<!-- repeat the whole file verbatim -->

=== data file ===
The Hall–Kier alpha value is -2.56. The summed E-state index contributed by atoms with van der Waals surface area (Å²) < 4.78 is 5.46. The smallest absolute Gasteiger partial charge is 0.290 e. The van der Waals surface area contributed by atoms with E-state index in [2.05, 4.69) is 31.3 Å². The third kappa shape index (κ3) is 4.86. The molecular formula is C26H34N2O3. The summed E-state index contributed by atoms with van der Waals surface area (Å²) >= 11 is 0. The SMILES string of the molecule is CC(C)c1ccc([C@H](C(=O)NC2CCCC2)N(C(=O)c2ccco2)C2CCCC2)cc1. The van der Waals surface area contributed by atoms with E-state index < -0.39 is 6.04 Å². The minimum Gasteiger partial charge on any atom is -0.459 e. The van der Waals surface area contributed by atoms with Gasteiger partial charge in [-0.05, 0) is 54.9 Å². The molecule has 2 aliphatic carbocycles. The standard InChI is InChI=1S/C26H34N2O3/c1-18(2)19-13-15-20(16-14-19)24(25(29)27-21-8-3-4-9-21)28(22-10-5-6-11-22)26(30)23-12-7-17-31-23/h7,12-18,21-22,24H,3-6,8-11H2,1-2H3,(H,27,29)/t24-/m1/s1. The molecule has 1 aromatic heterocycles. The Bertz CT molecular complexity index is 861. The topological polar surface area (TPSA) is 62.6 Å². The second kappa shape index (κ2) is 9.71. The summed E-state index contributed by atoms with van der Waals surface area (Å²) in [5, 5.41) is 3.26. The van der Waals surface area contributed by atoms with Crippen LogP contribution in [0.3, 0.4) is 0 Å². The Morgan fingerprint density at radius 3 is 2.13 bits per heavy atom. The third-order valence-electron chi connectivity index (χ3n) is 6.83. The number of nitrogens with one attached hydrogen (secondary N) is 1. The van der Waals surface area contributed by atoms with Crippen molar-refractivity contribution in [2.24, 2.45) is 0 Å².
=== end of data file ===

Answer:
The Hall–Kier alpha value is -2.56. The summed E-state index contributed by atoms with van der Waals surface area (Å²) < 4.78 is 5.46. The smallest absolute Gasteiger partial charge is 0.290 e. The van der Waals surface area contributed by atoms with E-state index in [2.05, 4.69) is 31.3 Å². The third kappa shape index (κ3) is 4.86. The molecular formula is C26H34N2O3. The summed E-state index contributed by atoms with van der Waals surface area (Å²) >= 11 is 0. The SMILES string of the molecule is CC(C)c1ccc([C@H](C(=O)NC2CCCC2)N(C(=O)c2ccco2)C2CCCC2)cc1. The van der Waals surface area contributed by atoms with E-state index < -0.39 is 6.04 Å². The minimum Gasteiger partial charge on any atom is -0.459 e. The van der Waals surface area contributed by atoms with Gasteiger partial charge in [-0.05, 0) is 54.9 Å². The molecule has 2 aliphatic carbocycles. The standard InChI is InChI=1S/C26H34N2O3/c1-18(2)19-13-15-20(16-14-19)24(25(29)27-21-8-3-4-9-21)28(22-10-5-6-11-22)26(30)23-12-7-17-31-23/h7,12-18,21-22,24H,3-6,8-11H2,1-2H3,(H,27,29)/t24-/m1/s1. The molecule has 1 aromatic heterocycles. The Bertz CT molecular complexity index is 861. The topological polar surface area (TPSA) is 62.6 Å². The second kappa shape index (κ2) is 9.71. The summed E-state index contributed by atoms with van der Waals surface area (Å²) in [5, 5.41) is 3.26. The van der Waals surface area contributed by atoms with Crippen LogP contribution in [0.3, 0.4) is 0 Å². The Morgan fingerprint density at radius 3 is 2.13 bits per heavy atom. The third-order valence-electron chi connectivity index (χ3n) is 6.83. The number of nitrogens with one attached hydrogen (secondary N) is 1. The van der Waals surface area contributed by atoms with Crippen molar-refractivity contribution in [2.24, 2.45) is 0 Å².